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Foxfire and Afira's Handbook to Role-Playing

Now that you have an understanding of what role-playing is, it is important to distinguish the various types of role-playing. While this can be a very difficult task to attempt to define, most people tend to agree that four separate styles exist:

Tabletop Games that are usually played around a table involving dice, paper, and pencils.
LARP Games that are acted out by players using props and locations to set the stage.
Online Text or graphic based games which have a pre-determined response to input text.
Freeform Chatroom or PBEM games that have limited or no rules on character interaction.

Tabletop role-playing is often thought of as the father of all role-playing. Tabletop’s name comes from the idea of a group of individuals sitting around a table and playing out characters or scenes using a set of rules, dice, a character sheet, and a storyteller to determine an outcome.

While pinpointing a date of origin on role-playing is like nailing Jell-O to a tree, a general consensus can be reached on the idea that Dungeons and Dragons was the game that made them all. In 1974, Gary Gygax and Dave Ameson, created the amalgamation of several different games, and the rest is history.

GURPS, Hero, and the current incarnation of AD&D (d20) are all types of gaming systems used in tabletop gaming. Monte Cook’s Arcana Unearthed, White Wolf’s Exalted, and Ravenloft are all RPGs using the tabletop system.

LARP is an acronym standing for Live Action Role-Play. It is a hybrid of tabletop role-playing mixed with real time acting. The people involved in such RPGs will act out scenes to move a storyline onward, or develop their character’s motivations through communication and interaction with other players.

In this type of role-play, individuals will interact within a pre-determined environment with the help of a storyteller, narrators (or people who assist the storyteller), and other characters; they will usually base character creation on books, use dice or determinants (like a deck of playing cards) for outcomes, use props and costumes to emphasize characteristics of their persona, and their own surroundings to set the stage.

The most famous LARP settings are White Wolf's Minds Eye Theater variants, consisting of the World of Darkness genre.

Online gaming refers to the growing number of RPGs played over a computer with an internet connection, that use real time input to activate predetermined responses. In layman’s terms, an online game requires a player to type or move inside a virtual world so that they can interact with other players and the environment.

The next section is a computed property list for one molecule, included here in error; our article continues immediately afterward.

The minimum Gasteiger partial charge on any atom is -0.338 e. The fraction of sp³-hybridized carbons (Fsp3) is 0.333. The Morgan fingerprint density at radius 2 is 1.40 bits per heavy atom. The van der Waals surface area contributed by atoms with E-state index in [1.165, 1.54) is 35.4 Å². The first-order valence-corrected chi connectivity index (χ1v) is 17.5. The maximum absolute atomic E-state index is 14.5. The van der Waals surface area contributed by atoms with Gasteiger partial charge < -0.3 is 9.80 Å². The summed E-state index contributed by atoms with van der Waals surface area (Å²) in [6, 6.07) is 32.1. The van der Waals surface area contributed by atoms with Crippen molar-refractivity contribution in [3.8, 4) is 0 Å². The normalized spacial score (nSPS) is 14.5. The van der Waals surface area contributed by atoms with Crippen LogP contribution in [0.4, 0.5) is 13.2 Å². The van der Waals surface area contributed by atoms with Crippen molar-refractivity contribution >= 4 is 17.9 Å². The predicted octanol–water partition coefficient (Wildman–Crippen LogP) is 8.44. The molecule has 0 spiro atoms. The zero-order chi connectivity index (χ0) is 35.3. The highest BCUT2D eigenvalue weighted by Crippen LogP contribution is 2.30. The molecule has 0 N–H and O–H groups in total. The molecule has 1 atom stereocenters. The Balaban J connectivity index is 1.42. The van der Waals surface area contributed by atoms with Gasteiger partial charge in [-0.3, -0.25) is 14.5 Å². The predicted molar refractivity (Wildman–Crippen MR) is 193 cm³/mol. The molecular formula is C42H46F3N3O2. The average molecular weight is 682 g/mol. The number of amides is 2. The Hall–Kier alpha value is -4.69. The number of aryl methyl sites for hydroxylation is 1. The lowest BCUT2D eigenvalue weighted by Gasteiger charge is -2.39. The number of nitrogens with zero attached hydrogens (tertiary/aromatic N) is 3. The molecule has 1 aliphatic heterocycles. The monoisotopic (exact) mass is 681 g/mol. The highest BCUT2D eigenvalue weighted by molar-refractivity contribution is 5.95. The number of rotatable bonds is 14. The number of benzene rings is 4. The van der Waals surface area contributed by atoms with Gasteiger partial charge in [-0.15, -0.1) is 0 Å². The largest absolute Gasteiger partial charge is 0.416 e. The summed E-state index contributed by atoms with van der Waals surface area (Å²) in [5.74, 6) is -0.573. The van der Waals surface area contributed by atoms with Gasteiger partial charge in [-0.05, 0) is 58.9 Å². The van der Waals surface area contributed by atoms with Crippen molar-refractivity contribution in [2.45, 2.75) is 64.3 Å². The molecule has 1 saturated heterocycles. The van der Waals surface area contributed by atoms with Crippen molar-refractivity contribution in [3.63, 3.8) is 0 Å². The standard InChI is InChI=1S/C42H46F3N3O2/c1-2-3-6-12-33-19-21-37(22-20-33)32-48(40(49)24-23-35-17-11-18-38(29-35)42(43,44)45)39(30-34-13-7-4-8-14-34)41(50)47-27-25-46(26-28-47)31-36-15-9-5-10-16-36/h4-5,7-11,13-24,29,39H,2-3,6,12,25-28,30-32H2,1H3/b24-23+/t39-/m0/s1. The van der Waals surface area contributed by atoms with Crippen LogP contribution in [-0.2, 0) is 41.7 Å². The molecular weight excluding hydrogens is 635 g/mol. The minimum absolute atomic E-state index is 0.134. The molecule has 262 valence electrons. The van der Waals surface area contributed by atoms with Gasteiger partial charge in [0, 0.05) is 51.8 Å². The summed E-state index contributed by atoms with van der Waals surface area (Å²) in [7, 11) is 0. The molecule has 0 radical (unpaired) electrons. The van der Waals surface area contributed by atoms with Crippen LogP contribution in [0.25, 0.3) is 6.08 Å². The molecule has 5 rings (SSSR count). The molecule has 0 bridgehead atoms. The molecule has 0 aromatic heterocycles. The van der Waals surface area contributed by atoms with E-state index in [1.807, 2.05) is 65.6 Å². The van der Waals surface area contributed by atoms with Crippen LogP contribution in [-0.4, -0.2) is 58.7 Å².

For example, if I type the word wave, the response in the game would usually be, You wave hello. MUD, an acronym for Multi User Dungeon, and all variations there-of, MUCKs, MUSHs, MUDDs, MOOs, Diku, Mordor, and MajorMUDs, are text-based games that usually utilize a Java enabled client to set the stage for the game. MMORPGs (Massively-Multiplayer Online Role-Playing Games) usually are graphics-based games that incorporate large numbers of players to fill the foreground of the game by making the background a quest to level and advance your character.

Simutronic's Dragonrealms, Star Wars Galaxies, Everquest, Eve, and Blizzard’s World of Warcraft are all considered online games.

Free-form role-playing is a reference to any online or real-world games that have no predetermined actions, no established storyline, and are completely driven by players. People will freely type out or say their actions, and may use dice or determinants to figure outcomes.

Chat room style games, Instant Message conversations, and PBEMs (Play By E-Mail) are considered free-form RPGs. Rhydin, Extasis, and PaLS, are a few names in the Free-form category.

With the wide range of games that are available on the market, unique problems in classification of gaming types occur. This leads us to the idea of crossover games with incorporate the aspects of two or more types of games. For example, some tabletop games will use a LARP style scene to integrate players into a particularly complex situation wherein all players would have to act for their characters and delve into a character’s reactions/actions. Some online games have elements of free form, in which players can make up verbs to describe how they feel or what they are doing. While all of these use many facets of the four main categories, they are usually able to be placed in one more often than not.


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